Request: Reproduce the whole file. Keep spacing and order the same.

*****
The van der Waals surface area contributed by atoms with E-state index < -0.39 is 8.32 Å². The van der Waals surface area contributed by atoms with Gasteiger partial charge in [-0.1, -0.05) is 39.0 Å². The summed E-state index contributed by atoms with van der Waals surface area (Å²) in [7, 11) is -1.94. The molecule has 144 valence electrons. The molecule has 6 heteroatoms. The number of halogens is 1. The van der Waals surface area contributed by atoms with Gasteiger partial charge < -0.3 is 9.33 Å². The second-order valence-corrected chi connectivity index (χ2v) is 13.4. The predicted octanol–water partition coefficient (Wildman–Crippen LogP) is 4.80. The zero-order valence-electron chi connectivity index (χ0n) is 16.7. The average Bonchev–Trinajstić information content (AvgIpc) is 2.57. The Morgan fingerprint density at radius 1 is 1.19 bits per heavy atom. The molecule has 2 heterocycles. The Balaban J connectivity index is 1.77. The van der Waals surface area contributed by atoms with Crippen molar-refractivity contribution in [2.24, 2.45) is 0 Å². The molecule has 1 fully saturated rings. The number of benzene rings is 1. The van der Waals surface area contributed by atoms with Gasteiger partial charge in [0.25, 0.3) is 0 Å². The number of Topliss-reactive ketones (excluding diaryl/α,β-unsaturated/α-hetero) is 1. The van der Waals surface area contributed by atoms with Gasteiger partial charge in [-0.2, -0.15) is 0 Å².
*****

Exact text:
The van der Waals surface area contributed by atoms with E-state index < -0.39 is 8.32 Å². The van der Waals surface area contributed by atoms with Gasteiger partial charge in [-0.1, -0.05) is 39.0 Å². The summed E-state index contributed by atoms with van der Waals surface area (Å²) in [7, 11) is -1.94. The molecule has 144 valence electrons. The molecule has 6 heteroatoms. The number of halogens is 1. The van der Waals surface area contributed by atoms with Gasteiger partial charge < -0.3 is 9.33 Å². The second-order valence-corrected chi connectivity index (χ2v) is 13.4. The predicted octanol–water partition coefficient (Wildman–Crippen LogP) is 4.80. The zero-order valence-electron chi connectivity index (χ0n) is 16.7. The average Bonchev–Trinajstić information content (AvgIpc) is 2.57. The Morgan fingerprint density at radius 1 is 1.19 bits per heavy atom. The molecule has 2 heterocycles. The Balaban J connectivity index is 1.77. The van der Waals surface area contributed by atoms with Crippen molar-refractivity contribution in [2.24, 2.45) is 0 Å². The molecule has 1 fully saturated rings. The number of benzene rings is 1. The van der Waals surface area contributed by atoms with Gasteiger partial charge in [0.25, 0.3) is 0 Å². The number of Topliss-reactive ketones (excluding diaryl/α,β-unsaturated/α-hetero) is 1. The van der Waals surface area contributed by atoms with Gasteiger partial charge in [-0.2, -0.15) is 0 Å².